The name ‘Sufism’ or any other name we use to identify this process of inner transformation is immaterial. What matters is the outcome of the transformation – does it make us truly enlightened, more caring, non-violent, more respectful of others, able to resolve differences peacefully, as well as being able to see the blessings in many of our differences? This is what would make Sufism or any other spiritual practice good – not its name.

If a spiritual practice leads to inner transformation, to inner goodness, that itself is good, but if it helps us to lead a life of active caring for others, that is better. If it does neither, then our practice is deficient. If our practice is deficient, we should become critical of it ourselves, before others criticize us! If our practice leads us to both inner and outer goodness, to active caring, we should not worry about who is criticizing us, even if that person is the most powerful person in the world!

Intolerance seems to be the sign of the present age. Taslima Nasrin and Sakkir Hussein, amongst others, are currently facing attacks by ‘fundamentalists’. What do you say about this kind of intolerance?

Very often, the adherents of a religious community are faced with the challenge of having to respond to those who they believe (rightly or wrongly) are denigrating their culture, or beliefs, or revered books and personalities. Sometimes, the criticism is indeed simply malicious, or vindictive. Sometimes, it is the result of ignorance or some genuine misunderstanding of another’s beliefs. Sometimes, some perceived criticism is simply the expression of scholarly difference, with no malice intended. Often, it reveals cultural differences, for instance, in some cultures, there is nothing truly sacred (sacred in the sense that a believer from another culture might understand it as sacred). In a culture such as this, the right to ridicule the sacred is, perhaps, in itself regarded as sacred.

we cannot protect a loved one’s honour
by becoming dishonourable in the process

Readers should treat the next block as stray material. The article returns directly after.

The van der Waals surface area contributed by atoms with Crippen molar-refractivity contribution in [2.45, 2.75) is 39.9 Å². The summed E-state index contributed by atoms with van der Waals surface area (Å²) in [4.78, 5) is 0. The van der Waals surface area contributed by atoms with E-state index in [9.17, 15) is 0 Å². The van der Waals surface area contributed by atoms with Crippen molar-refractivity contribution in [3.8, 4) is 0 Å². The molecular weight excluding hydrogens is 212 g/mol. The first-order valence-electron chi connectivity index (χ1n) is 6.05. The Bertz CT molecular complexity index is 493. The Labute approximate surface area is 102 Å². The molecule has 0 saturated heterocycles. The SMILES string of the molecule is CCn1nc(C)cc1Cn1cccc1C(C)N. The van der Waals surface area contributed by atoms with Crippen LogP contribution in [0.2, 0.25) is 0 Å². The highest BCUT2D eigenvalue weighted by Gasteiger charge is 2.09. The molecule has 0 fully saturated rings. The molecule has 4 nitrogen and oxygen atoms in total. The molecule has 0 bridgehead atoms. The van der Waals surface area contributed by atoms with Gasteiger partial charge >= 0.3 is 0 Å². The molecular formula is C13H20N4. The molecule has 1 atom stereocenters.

of protecting the loved one’s honour …
we cannot become undignified in the process
of protecting the dignity of our faith!

Even when responding to a deliberate, provocative or malicious insult or to an act of defamation, we should bear in mind that we cannot protect a loved one’s honour by becoming dishonourable in the process of protecting the loved one’s honour. We cannot become undignified in the process of protecting the dignity of our faith! A violent response is simply unacceptable.

Recently, you sent a copy of your latest book to Mrs. Sonia Gandhi. Tell us how you felt when doing this, compared to when you presented a copy of your first book to Mrs. Indira Gandhi.

The second ‘presentation’ occurred twenty seven years after the first. It was done via a friend when Mrs Sonia Gandhi recently visited Cape Town. The first book was given personally to Mrs Indira Gandhi at her residence in Delhi. Of course, that made a much bigger impression on me.I was much younger then.

I enjoyed telling the story of the second (unplanned) presentation to my family – how I gave a friend who was going to meet Mrs Sonia Gandhi a copy of the book to give to her and how I asked my friend to ask her to try to look for the first book in Mrs.Indira Gandhi’s library. It was just a pleasant interlude in a fairly busy day!

Please tell us more about water would suffice and your forthcoming work, a mountain is an upside down valley, and, perhaps, something about your other published works.

water would suffice: reflections of love, my eighth book, published in 2007, is a companion volume to wisdom in a jug: reflections of love, my third book, published in 1999. Both contain brief reflections of spiritual love. My first two anthologies were echoes of my other self, published in 1980 by Ravan Press and shadows of a sun-darkened land, published in 1984, also by Ravan Press.

I am currently in the process of preparing a mountain is an upside down valley for publication. It contains a volume of poetry, a set of essays and brief reflections on love. In essence, it is a collection of three books that could have been published independently. The reflections, in a section sub-titled beauty has two faces were written over several years. Most of the poems in the section sub-titled today there are no words were written during Ramadan of 2003. The essays, in the section sub-titled knowing questions unknowing answers were mainly written in 2007.

Two other published works (also written during Ramadan) are lightmail (written in Ramadan 2001) and published by Africa Impressions in 2002 and book of songs (poems inspired by the great mystic Jalaluddin Rumi), written during Ramadan 2002 and published in 2004 by Wits University Press.

inward moon outward sun, a volume of poetry, was published in 2002 by Natal University Press. And in 2006, I published if i could write – Ramadan letters that can be read at Christmas or on any other day, a book of philosophical meditative letters to my daughters, written mainly over Ramadan 2004–2005.

© R. K. Bijuraj and Shabbir Banoobhai. All rights reserved.